Department of Research and Evaluation, Kaiser Permanente Southern California, Pasadena, California; email@example.com.
Department of Research and Evaluation, Kaiser Permanente Southern California, Pasadena, California.
Mid-Atlantic Permanente Research Institute, Kaiser Permanente Mid-Atlantic States, Rockville, Maryland; and.
Jean Marie Arduino, Center for Observational and Real-world Evidence, Merck Research Laboratories, Merck & Co., Inc., Kenilworth, New Jersey.
BACKGROUND AND OBJECTIVES:
Studies evaluating the role of hepatitis C viral (HCV) infection on the progression of CKD are few and conflicting. Therefore, we evaluated the association of untreated HCV on kidney function decline in patients with stage 3-5 CKD.
DESIGN, SETTING, PARTICIPANTS, & MEASUREMENTS:
This retrospective cohort study included members of Kaiser Permanente Southern California and Kaiser Permanente Mid-Atlantic States aged ≥18 years, with incident HCV and CKD diagnoses from January 1, 2004 to December 31, 2014. We used generalized estimating equations to compare the rate of change in eGFR between those with HCV and CKD versus CKD alone, adjusting for covariates. Cox proportional hazards models compared the risk of 25% decrease in eGFR and ESKD (defined as progression to eGFR<15 ml/min per 1.73 m2 on two or more occasions, at least 90 days apart) in those with HCV and CKD versus CKD alone, adjusting for covariates.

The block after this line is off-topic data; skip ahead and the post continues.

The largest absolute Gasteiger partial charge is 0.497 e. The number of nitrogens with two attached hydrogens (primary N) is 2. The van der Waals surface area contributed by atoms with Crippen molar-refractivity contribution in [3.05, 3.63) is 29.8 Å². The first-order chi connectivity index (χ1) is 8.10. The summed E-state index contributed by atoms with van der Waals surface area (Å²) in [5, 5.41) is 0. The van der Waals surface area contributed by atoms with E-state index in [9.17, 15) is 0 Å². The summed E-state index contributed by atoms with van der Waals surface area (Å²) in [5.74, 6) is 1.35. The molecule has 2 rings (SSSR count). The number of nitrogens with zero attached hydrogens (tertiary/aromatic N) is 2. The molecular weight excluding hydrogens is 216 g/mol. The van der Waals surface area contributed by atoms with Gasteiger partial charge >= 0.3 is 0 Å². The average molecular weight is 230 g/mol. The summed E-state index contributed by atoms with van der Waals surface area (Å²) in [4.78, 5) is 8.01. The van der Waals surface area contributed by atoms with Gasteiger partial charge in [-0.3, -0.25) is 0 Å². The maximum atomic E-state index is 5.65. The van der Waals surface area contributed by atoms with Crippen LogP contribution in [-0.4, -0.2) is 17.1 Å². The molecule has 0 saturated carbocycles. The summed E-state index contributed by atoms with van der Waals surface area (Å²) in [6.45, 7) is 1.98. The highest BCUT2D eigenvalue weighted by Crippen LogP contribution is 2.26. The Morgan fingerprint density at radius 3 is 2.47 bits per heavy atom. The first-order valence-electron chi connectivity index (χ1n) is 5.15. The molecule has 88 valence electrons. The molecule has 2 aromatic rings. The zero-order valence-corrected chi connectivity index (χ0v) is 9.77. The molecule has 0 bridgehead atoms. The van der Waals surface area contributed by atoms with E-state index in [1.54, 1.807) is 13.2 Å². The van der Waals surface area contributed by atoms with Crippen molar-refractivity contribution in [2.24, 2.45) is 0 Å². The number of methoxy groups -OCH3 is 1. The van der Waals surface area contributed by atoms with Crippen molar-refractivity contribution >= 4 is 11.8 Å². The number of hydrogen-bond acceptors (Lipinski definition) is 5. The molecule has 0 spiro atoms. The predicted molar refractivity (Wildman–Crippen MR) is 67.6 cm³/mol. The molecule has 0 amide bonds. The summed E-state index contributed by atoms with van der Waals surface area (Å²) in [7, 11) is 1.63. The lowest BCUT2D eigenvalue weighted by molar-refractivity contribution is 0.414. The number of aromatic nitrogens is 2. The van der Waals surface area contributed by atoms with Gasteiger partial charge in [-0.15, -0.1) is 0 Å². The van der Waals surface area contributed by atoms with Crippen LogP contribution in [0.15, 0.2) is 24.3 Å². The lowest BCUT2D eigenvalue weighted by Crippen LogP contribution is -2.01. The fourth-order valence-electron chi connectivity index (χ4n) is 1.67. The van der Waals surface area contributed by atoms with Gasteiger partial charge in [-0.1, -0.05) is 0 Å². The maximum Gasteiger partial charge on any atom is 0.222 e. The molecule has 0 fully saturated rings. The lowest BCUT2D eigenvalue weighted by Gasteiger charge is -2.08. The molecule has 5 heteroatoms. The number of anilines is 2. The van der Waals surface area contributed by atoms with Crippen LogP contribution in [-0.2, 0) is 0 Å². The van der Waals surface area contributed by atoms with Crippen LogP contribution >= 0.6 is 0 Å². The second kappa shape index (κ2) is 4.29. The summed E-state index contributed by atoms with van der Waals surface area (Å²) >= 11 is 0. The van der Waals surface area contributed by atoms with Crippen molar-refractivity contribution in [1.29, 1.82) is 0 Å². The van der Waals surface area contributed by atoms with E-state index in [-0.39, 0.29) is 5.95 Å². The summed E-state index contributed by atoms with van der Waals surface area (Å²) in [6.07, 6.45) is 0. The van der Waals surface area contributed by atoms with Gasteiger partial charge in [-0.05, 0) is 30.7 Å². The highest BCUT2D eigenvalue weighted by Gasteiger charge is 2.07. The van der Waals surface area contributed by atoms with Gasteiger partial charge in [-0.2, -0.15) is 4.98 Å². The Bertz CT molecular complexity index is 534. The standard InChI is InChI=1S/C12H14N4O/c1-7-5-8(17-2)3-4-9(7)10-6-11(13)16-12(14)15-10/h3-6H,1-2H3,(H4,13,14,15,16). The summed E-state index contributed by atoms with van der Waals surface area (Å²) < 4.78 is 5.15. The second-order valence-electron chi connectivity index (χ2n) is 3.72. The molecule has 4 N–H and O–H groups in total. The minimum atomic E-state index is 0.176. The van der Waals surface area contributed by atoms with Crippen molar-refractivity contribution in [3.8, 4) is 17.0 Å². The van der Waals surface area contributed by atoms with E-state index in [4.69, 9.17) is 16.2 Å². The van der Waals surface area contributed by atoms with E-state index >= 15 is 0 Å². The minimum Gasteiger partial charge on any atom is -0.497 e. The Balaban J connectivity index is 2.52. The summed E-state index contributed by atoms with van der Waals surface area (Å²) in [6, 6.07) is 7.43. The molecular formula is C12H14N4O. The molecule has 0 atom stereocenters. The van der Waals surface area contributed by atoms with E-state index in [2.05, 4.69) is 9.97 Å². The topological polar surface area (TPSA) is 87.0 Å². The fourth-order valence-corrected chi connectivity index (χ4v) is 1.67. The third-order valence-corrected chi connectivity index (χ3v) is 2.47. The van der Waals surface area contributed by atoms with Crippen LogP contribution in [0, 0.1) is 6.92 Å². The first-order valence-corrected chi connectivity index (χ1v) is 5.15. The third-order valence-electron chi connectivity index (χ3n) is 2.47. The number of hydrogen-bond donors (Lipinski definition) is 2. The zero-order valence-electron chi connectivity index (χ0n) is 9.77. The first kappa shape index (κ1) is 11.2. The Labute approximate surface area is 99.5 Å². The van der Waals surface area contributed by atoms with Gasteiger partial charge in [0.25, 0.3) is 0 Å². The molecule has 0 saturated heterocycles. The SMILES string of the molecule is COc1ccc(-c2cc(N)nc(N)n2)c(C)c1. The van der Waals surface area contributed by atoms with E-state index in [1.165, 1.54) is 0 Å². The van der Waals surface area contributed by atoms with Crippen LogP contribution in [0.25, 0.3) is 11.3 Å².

We identified 151,974 patients with CKD only and 1603 patients with HCV and CKD who met the study criteria. The adjusted annual decline of eGFR among patients with HCV and CKD was greater by 0.58 (95% confidence interval [95% CI], 0.31 to 0.84) ml/min per 1.73 m2, compared with that in the CKD-only population (HCV and CKD, -1.61; 95% CI, -1.87 to -1.35 ml/min; CKD only, -1.04; 95% CI, -1.06 to -1.01 ml/min). Adjusted for covariates, the hazard for a 25% decline in eGFR and for ESKD were 1.87 (95% CI, 1.75 to 2.00) and 1.93 (95% CI, 1.64 to 2.27) times higher among those with HCV and CKD, respectively, compared with those with CKD only.
Untreated HCV infection was associated with greater kidney function decline in patients with stage 3-5 CKD.